Tag Archives: Business Post

CEO of the HSE Paul Reid at a media briefing yesterday

On Sunday.

In the Business Post, Susan Mitchell reported:

Multiple media outlets have sought precise details of the extent of the testing backlog.

The HSE and the Department of Health have repeatedly refused to disclose this information. This is not because the information does not exist. It does.

In fact, detailed information on the backlog is collated and broken down by individual geographical areas called community healthcare organisations (CHO) within the HSE.

An official document dated March 27, but labelled confidential, laid it all out clearly. Back then, there was a testing backlog of just over 83,013 according to “information available” on March 23.

More up-to-date figures are certainly available. They’re simply being hidden from view.

Further to this…

Yesterday, CEO of the HSE Paul Reid told journalists that the backlog of Covid-19 tests has dropped from around 35,000 people waiting for results to 11,000.

He also said he expects the backlog to be fully cleared by the end of the week.

Anyone?

Susan Mitchell: Do not test the public’s patience by keeping the truth from them (Business Post)

Related: Coronavirus: Republic reports 31 further deaths as cases pass 10,000 (The Irish Times)

Previously: The Wait Debate

Nine Days Ago

Rollingnews

From top Daragh O’Brien of technology and data governance firm Castlebridge; Covid-19 tracing app in Singapore

Yesterday.

Susan Mitchell and Aaron Rogan, in The Business Post, reported that members of the public will be asked to “opt into” a mobile phone tracking and tracing app by the HSE as part of its strategy against Covid-19.

The HSE has already been in contact with the Office of the Data Protection Commissioner about the app.

They reported:

The track and trace technology that the HSE plans to introduce will be facilitated by an opt-in mobile phone app that will allow people to be notified if they were in close proximity to confirmed cases.

Similar apps have been used in Singapore and South Korea, which have been held up as exemplars of how to successfully battle the coronavirus pandemic.

The apps help with contact tracing, which is the process of identifying those who have had close contact with infected individuals. Without technology, these efforts rely on the recall and memory of infected individuals.

Under plans being advanced by the HSE, phones with the app installed would exchange short-distance Bluetooth signals where users are near each other. Records of those encounters are then stored.

A senior health service source said the app would be free to use, and would operate on an “opt-in” basis. If a user is found to have the coronavirus, the app would allow the health service to notify other users of the app who have been in close contact with that individual by telephone.

…Castlebridge, a technology and data governance firm, has conducted research into the Singapore app in recent weeks.

Daragh O’Brien, managing director of the firm, said that there was merit to that model for Ireland which, he said did not record location data but instead used “Bluetooth signal strength to infer the distance between the two devices and how long the two devices are in close proximity to each other”.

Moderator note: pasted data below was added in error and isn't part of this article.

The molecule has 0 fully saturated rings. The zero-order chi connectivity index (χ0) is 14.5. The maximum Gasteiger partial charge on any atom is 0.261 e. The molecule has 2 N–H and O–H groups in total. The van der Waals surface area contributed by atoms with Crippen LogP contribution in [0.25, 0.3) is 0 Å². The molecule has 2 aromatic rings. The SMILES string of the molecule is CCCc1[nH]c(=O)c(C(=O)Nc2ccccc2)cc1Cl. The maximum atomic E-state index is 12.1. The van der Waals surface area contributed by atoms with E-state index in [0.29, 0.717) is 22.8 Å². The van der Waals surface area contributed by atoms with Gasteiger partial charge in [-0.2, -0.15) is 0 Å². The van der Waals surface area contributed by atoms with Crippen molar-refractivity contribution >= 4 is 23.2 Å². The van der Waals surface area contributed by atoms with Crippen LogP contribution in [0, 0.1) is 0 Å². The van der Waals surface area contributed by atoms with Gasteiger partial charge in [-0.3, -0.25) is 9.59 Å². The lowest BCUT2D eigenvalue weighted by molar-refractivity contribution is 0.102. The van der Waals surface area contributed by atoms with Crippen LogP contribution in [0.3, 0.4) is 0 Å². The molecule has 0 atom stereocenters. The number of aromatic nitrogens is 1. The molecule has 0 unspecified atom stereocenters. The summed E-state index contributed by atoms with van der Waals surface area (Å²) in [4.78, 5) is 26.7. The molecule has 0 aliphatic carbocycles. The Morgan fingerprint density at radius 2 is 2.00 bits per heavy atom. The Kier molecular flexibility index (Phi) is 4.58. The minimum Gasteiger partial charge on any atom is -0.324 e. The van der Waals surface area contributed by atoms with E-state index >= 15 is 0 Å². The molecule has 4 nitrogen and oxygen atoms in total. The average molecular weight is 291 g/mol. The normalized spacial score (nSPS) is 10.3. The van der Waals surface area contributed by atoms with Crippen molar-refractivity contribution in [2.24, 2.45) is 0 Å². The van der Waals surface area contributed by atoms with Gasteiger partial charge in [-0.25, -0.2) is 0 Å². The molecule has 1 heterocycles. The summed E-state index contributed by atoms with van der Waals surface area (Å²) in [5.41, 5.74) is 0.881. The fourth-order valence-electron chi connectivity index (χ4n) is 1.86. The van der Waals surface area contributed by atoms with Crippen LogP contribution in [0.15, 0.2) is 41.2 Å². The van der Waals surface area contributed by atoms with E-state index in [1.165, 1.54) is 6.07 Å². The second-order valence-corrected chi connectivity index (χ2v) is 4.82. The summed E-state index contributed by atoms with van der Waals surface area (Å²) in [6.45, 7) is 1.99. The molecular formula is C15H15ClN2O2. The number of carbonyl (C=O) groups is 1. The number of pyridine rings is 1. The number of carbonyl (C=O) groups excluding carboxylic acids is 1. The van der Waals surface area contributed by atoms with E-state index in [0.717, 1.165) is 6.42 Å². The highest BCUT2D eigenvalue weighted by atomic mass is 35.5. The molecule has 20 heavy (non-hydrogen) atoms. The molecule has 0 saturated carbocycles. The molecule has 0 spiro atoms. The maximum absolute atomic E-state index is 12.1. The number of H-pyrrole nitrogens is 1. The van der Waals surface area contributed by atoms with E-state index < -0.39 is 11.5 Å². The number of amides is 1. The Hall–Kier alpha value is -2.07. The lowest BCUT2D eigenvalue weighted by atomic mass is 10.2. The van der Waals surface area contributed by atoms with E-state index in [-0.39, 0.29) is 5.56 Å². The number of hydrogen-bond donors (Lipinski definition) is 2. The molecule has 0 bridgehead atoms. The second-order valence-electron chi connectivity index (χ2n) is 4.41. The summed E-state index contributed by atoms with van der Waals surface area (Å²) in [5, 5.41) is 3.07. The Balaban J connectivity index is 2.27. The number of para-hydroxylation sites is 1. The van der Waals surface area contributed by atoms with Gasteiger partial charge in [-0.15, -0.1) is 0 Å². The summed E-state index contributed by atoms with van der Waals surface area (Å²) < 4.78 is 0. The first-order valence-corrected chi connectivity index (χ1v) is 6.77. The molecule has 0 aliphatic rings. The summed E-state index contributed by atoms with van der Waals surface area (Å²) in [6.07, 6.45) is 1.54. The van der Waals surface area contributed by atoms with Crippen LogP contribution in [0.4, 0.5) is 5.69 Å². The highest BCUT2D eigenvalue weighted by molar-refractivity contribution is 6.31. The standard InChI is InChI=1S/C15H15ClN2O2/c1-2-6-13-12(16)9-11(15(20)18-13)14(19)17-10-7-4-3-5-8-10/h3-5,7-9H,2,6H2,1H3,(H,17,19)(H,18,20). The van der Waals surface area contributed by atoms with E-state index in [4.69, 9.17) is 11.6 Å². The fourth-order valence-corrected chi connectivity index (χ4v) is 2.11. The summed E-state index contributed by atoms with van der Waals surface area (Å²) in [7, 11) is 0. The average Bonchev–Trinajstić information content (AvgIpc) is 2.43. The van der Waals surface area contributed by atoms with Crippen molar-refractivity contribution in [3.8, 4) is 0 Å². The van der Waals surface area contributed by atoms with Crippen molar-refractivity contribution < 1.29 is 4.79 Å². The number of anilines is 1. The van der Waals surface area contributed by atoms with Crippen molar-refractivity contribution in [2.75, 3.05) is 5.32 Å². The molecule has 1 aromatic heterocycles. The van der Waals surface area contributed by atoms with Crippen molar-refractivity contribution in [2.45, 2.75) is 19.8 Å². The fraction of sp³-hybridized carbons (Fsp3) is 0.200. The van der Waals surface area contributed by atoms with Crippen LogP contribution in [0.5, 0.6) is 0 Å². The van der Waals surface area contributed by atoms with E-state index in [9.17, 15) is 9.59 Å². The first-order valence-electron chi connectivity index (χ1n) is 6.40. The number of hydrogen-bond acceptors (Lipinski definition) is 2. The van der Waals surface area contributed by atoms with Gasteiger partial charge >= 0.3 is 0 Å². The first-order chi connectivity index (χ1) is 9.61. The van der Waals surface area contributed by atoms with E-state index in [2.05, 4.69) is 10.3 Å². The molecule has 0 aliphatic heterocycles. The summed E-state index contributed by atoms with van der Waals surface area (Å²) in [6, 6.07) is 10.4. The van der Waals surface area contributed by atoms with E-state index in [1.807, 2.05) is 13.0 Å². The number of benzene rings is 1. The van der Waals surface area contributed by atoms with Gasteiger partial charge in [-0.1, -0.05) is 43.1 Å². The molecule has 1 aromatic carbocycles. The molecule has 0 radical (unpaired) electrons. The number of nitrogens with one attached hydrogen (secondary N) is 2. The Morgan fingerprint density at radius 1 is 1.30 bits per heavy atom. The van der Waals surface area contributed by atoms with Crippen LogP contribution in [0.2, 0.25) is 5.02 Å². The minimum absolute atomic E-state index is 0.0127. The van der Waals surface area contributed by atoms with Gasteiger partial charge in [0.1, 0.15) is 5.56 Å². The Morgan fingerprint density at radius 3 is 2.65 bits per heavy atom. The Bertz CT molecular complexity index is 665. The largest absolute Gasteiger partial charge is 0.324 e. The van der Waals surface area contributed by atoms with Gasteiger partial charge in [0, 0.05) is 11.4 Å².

Meanwhile…

Anyone?

Phone tracking app set to be used as next step to fight Covid-19 (Business Post)

 

Richie writes:

Put the manifestos to the testo – Business Post’s manifesto comparison interactive by @rachelLavin

Explore here

Business Post

 Sinn Fein’s General Election 2020 Manifesto launch outside Temple Bar Gallery, Dublin last week

Tonight/this morning.

We knew this day would come.

FIGHT!

Earlier

Beggars can be choosers.

Rollingnews

Yesterday: Interesting Times

Yesterday.

A fact-check carried out by the Business Post in relation to comments made by the Minister for Employment Affairs and Social Protection Regina Doherty on RTÉ Radio One about the number of GPs in Ireland now compared to five years ago shows her information has been contradicted by the HSE and the Medical Council.

There you go now.

Election Factcheck (Business Post)

H/T: Susan Mitchell

Previously: Regina’s Gratuity

The Regina Monologues

Ad for AIB-sponsored The Capital B podcast with Nick Webb, with Niall McGarry, left, and Róisín Hogan, a former star of BBC’s The Apprentice, right

The numbers are in.

They’re a bit sketchy.

Further to the circulation of a video in mid-November alleging that the number of listeners of a 2017 episode of an AIB-sponsored “Capital B” podcast was inflated by the use of a “click-farm”…

And Ireland’s largest media agency Core subsequently suspending its contracts with Joe.ie and Her.ie publisher Maximum Media after the claims…

And Niall McGarry, the founder of Maximum Media, stepping down from all executive responsibilities in the Irish operation

Yesterday, in the Business Post.

Aaron Rogan reported:

Listenership figures on a number of Maximum Media podcast episodes were falsely inflated, the Business Post has learned.

The Joe.ie publisher and media reports have previously referred to a single incident of a click farm being used on an episode of the 2017 AIB-sponsored “Capital B” podcast.

However, it has emerged this weekend that up to 13 podcast episodes were boosted following payments to a click farm in the week after each one was released.

Maximum Media executive chairman Justin Cullen did not reveal the figure when contacted, but confirmed yesterday that “several episodes across the series were affected”.

Mr Rogan also reported:

Cullen and Maximum‘s chief commercial officer Gillian Fitzpatrick met with the IAB last week to face questions about the incident. The company assured the industry body of its commitment to a commercial charter around falsifying figures, according to the IAB.

More Maximum Media podcast hits were inflated (Business Post)

Previously: Any Other Business?